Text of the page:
For Now, Everyone Relax -- Capuano's Bunch Is Too Talented To Let Poor Play Linger

By Daniel Friedman
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The Islanders have looked pretty good this season, the last couple of weeks notwithstanding.

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Lately, it’s been more of a rough go. They have lost a season-high four consecutive games, scoring just four goals in the process. The slide has coincided with injuries to Mikhail Grabovski, Nick Leddy, Lubomir Visnovsky and Jaroslav Halak.

There’s a sense of panic among the fans, and given everything they’ve been through the past few decades, it’s basically a reflex at this point. Though it’s understandable, I think it’s a bit overdone.

The season isn’t over. The Isles aren’t missing the playoffs. They’re not the same team they’ve always been and their ability to score in bunches for most of the season wasn’t a fluke.

What we have here is a classic case of a young team hitting a wall, facing some more adversity and trying to learn (often the hard way) what it takes to get past it.  The Islanders are finding out that if they want to beat teams like the Rangers in the playoffs, they’re going to have to step it up a notch or two.

These games late in the season always have a playoff feel to them. The fact of the matter is the Isles’ struggles coincide with that increased intensity – they just have not been able to respond when the games have become tighter, more physical and with better opposing goaltending. There’s something to be gleaned from the losses to teams like the Rangers, Canadiens and Blackhawks, teams a lot more experienced than the Islanders.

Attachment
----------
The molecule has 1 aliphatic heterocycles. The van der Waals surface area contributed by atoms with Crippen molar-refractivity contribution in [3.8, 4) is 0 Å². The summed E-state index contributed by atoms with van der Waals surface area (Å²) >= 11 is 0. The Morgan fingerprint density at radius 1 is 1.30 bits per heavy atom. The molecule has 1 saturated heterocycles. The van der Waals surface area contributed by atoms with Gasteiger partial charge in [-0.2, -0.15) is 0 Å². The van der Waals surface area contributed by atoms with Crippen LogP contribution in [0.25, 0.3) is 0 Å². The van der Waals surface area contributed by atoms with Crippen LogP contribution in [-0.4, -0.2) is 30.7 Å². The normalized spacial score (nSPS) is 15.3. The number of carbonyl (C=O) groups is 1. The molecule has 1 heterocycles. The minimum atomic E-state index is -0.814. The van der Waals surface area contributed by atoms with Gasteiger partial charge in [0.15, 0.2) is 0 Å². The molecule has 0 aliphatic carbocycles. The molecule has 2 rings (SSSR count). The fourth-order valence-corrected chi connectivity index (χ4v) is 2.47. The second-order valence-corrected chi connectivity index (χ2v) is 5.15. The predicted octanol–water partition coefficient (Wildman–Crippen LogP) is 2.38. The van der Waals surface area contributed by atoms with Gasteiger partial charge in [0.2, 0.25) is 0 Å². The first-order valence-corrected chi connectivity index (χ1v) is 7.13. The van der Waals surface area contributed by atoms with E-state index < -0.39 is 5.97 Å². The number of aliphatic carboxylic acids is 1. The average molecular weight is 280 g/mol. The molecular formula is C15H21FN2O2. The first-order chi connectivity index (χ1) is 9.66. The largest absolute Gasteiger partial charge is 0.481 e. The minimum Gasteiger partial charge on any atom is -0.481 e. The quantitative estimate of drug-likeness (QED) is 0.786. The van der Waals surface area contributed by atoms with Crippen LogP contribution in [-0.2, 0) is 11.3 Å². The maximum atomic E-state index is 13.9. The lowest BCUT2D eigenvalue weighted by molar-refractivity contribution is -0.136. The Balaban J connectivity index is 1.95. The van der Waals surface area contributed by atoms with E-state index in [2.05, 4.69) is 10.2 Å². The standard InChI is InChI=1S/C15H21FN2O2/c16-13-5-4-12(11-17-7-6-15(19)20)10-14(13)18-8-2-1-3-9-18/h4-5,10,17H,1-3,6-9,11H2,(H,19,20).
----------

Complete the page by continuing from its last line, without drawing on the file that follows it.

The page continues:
It’s not uncommon for a young group to hit a rut, but, again, it’s something the Isles will have to overcome if they’re to take the next step. That’s on the players, and it’s on the veteran leaders in that locker room (and there are plenty) to guide the rest.

But it’s also on the coaches. They might not be the ones failing to score on the power play or the ones turning the puck over and causing an odd-man rush, but they are still somewhat responsible for how the team executes the game plan on the ice.

Head coach Jack Capuano has done some real nice things with the Islanders, and he’s done some real questionable things. Recently, it’s been more of the latter. The same can be said for assistant Doug Weight, who I like, but something’s gotta give here. There are issues that need to be fixed as far as Xs and Os are concerned, and it’s up to the coaching staff to do so between now and the start of the postseason.

Should the Isles get bounced early on, say, in the first round by a team like Pittsburgh, I think you have to look behind the bench and consider a change – not necessarily because everything is Capuano’s fault, but because at a certain point he’s either helping or he isn’t.

That’s a conversation for May or June, should the Islanders be on their respective living room couches by then, not for right now. But it’s something to keep in mind depending on how things go. Regardless, the coach has his work cut out for him here.